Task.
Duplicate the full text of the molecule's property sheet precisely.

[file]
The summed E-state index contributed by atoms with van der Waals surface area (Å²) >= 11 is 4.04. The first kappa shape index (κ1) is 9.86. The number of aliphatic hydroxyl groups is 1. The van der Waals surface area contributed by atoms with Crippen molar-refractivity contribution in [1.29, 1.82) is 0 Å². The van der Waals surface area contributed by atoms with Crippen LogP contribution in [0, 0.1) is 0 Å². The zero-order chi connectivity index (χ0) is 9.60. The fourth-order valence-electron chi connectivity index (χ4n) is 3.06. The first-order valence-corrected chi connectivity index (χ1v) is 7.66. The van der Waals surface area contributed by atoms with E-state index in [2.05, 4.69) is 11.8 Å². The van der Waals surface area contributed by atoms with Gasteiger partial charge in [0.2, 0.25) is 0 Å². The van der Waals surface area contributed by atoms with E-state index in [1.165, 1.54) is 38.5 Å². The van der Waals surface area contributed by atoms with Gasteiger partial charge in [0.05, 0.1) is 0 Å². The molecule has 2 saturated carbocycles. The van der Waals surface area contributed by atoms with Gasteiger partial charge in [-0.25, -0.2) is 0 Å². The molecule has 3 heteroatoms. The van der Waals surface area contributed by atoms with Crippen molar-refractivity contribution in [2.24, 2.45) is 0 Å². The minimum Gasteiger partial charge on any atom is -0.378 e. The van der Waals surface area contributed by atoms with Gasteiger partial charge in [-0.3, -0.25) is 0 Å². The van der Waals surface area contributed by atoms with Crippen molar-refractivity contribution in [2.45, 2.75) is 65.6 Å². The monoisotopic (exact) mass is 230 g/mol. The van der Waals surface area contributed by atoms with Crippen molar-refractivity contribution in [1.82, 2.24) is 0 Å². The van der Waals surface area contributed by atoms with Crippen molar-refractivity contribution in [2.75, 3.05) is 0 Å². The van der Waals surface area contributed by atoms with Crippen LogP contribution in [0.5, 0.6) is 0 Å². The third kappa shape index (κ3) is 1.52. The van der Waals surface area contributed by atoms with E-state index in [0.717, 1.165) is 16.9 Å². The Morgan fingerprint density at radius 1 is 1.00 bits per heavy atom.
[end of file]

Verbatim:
The summed E-state index contributed by atoms with van der Waals surface area (Å²) >= 11 is 4.04. The first kappa shape index (κ1) is 9.86. The number of aliphatic hydroxyl groups is 1. The van der Waals surface area contributed by atoms with Crippen molar-refractivity contribution in [1.29, 1.82) is 0 Å². The van der Waals surface area contributed by atoms with Crippen LogP contribution in [0, 0.1) is 0 Å². The zero-order chi connectivity index (χ0) is 9.60. The fourth-order valence-electron chi connectivity index (χ4n) is 3.06. The first-order valence-corrected chi connectivity index (χ1v) is 7.66. The van der Waals surface area contributed by atoms with E-state index in [2.05, 4.69) is 11.8 Å². The van der Waals surface area contributed by atoms with Gasteiger partial charge in [0.2, 0.25) is 0 Å². The van der Waals surface area contributed by atoms with E-state index in [1.165, 1.54) is 38.5 Å². The van der Waals surface area contributed by atoms with Gasteiger partial charge in [0.05, 0.1) is 0 Å². The molecule has 2 saturated carbocycles. The van der Waals surface area contributed by atoms with Gasteiger partial charge in [-0.25, -0.2) is 0 Å². The molecule has 3 heteroatoms. The van der Waals surface area contributed by atoms with Crippen molar-refractivity contribution in [2.24, 2.45) is 0 Å². The minimum Gasteiger partial charge on any atom is -0.378 e. The van der Waals surface area contributed by atoms with Gasteiger partial charge in [-0.3, -0.25) is 0 Å². The van der Waals surface area contributed by atoms with Crippen molar-refractivity contribution in [2.45, 2.75) is 65.6 Å². The monoisotopic (exact) mass is 230 g/mol. The van der Waals surface area contributed by atoms with Crippen molar-refractivity contribution in [1.82, 2.24) is 0 Å². The van der Waals surface area contributed by atoms with Crippen molar-refractivity contribution in [2.75, 3.05) is 0 Å². The van der Waals surface area contributed by atoms with Crippen LogP contribution in [0.5, 0.6) is 0 Å². The third kappa shape index (κ3) is 1.52. The van der Waals surface area contributed by atoms with E-state index in [0.717, 1.165) is 16.9 Å². The Morgan fingerprint density at radius 1 is 1.00 bits per heavy atom.